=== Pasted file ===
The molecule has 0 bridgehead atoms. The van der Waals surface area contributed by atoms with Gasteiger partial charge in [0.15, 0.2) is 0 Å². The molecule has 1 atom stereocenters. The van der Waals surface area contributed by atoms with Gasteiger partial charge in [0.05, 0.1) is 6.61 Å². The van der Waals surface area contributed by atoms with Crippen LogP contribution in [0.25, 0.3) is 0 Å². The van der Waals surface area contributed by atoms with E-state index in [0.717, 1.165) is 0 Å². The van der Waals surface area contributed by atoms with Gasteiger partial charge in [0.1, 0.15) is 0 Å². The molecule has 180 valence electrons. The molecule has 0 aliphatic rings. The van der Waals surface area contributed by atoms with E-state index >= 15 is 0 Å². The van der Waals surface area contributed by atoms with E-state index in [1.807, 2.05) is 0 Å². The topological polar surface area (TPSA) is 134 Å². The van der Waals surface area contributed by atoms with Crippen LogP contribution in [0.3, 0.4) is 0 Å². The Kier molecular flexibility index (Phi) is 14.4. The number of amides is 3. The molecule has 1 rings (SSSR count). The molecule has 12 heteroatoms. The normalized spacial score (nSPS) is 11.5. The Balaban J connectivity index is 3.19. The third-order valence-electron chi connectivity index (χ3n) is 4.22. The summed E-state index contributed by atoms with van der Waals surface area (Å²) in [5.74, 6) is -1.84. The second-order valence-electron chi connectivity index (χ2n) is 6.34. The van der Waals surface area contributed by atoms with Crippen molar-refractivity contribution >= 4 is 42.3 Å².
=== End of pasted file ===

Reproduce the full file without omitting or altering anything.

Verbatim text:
The molecule has 0 bridgehead atoms. The van der Waals surface area contributed by atoms with Gasteiger partial charge in [0.15, 0.2) is 0 Å². The molecule has 1 atom stereocenters. The van der Waals surface area contributed by atoms with Gasteiger partial charge in [0.05, 0.1) is 6.61 Å². The van der Waals surface area contributed by atoms with Crippen LogP contribution in [0.25, 0.3) is 0 Å². The van der Waals surface area contributed by atoms with E-state index in [0.717, 1.165) is 0 Å². The van der Waals surface area contributed by atoms with Gasteiger partial charge in [0.1, 0.15) is 0 Å². The molecule has 180 valence electrons. The molecule has 0 aliphatic rings. The van der Waals surface area contributed by atoms with E-state index >= 15 is 0 Å². The van der Waals surface area contributed by atoms with E-state index in [1.807, 2.05) is 0 Å². The topological polar surface area (TPSA) is 134 Å². The van der Waals surface area contributed by atoms with Crippen LogP contribution in [0.3, 0.4) is 0 Å². The Kier molecular flexibility index (Phi) is 14.4. The number of amides is 3. The molecule has 1 rings (SSSR count). The molecule has 12 heteroatoms. The normalized spacial score (nSPS) is 11.5. The Balaban J connectivity index is 3.19. The third-order valence-electron chi connectivity index (χ3n) is 4.22. The summed E-state index contributed by atoms with van der Waals surface area (Å²) in [5.74, 6) is -1.84. The second-order valence-electron chi connectivity index (χ2n) is 6.34. The van der Waals surface area contributed by atoms with Crippen molar-refractivity contribution >= 4 is 42.3 Å².